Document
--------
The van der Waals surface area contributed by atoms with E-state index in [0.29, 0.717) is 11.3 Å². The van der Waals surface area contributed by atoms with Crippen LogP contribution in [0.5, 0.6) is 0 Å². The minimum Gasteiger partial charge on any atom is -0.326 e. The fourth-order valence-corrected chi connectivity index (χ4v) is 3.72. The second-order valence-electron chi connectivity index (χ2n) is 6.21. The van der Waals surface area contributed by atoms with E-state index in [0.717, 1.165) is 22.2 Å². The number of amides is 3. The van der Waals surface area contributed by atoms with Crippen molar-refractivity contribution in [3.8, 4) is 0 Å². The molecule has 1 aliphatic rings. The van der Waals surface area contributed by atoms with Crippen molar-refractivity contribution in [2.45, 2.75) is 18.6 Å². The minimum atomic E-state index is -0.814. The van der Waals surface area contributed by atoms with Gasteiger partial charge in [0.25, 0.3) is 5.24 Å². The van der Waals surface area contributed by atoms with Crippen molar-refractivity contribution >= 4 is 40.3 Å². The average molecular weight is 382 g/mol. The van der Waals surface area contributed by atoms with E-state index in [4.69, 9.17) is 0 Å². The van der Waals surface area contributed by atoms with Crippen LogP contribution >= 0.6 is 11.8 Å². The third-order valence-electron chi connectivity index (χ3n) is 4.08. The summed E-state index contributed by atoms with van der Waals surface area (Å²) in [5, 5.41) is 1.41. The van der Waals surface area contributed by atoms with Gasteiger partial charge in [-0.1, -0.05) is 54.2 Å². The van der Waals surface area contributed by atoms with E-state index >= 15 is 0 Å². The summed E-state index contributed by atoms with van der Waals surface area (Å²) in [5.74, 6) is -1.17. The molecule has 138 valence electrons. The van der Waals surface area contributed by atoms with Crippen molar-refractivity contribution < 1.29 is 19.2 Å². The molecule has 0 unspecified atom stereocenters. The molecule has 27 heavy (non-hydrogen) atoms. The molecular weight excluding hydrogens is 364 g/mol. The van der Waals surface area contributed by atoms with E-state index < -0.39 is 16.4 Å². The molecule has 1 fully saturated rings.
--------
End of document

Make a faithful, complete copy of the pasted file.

The van der Waals surface area contributed by atoms with E-state index in [0.29, 0.717) is 11.3 Å². The van der Waals surface area contributed by atoms with Crippen LogP contribution in [0.5, 0.6) is 0 Å². The minimum Gasteiger partial charge on any atom is -0.326 e. The fourth-order valence-corrected chi connectivity index (χ4v) is 3.72. The second-order valence-electron chi connectivity index (χ2n) is 6.21. The van der Waals surface area contributed by atoms with E-state index in [0.717, 1.165) is 22.2 Å². The number of amides is 3. The van der Waals surface area contributed by atoms with Crippen molar-refractivity contribution in [3.8, 4) is 0 Å². The molecule has 1 aliphatic rings. The van der Waals surface area contributed by atoms with Crippen molar-refractivity contribution in [2.45, 2.75) is 18.6 Å². The minimum atomic E-state index is -0.814. The van der Waals surface area contributed by atoms with Gasteiger partial charge in [0.25, 0.3) is 5.24 Å². The van der Waals surface area contributed by atoms with Crippen molar-refractivity contribution >= 4 is 40.3 Å². The average molecular weight is 382 g/mol. The van der Waals surface area contributed by atoms with E-state index in [4.69, 9.17) is 0 Å². The van der Waals surface area contributed by atoms with Crippen LogP contribution >= 0.6 is 11.8 Å². The third-order valence-electron chi connectivity index (χ3n) is 4.08. The summed E-state index contributed by atoms with van der Waals surface area (Å²) in [5, 5.41) is 1.41. The van der Waals surface area contributed by atoms with Gasteiger partial charge in [-0.1, -0.05) is 54.2 Å². The van der Waals surface area contributed by atoms with E-state index >= 15 is 0 Å². The summed E-state index contributed by atoms with van der Waals surface area (Å²) in [5.74, 6) is -1.17. The molecule has 138 valence electrons. The van der Waals surface area contributed by atoms with Crippen molar-refractivity contribution < 1.29 is 19.2 Å². The molecule has 0 unspecified atom stereocenters. The molecule has 27 heavy (non-hydrogen) atoms. The molecular weight excluding hydrogens is 364 g/mol. The van der Waals surface area contributed by atoms with E-state index < -0.39 is 16.4 Å². The molecule has 1 fully saturated rings.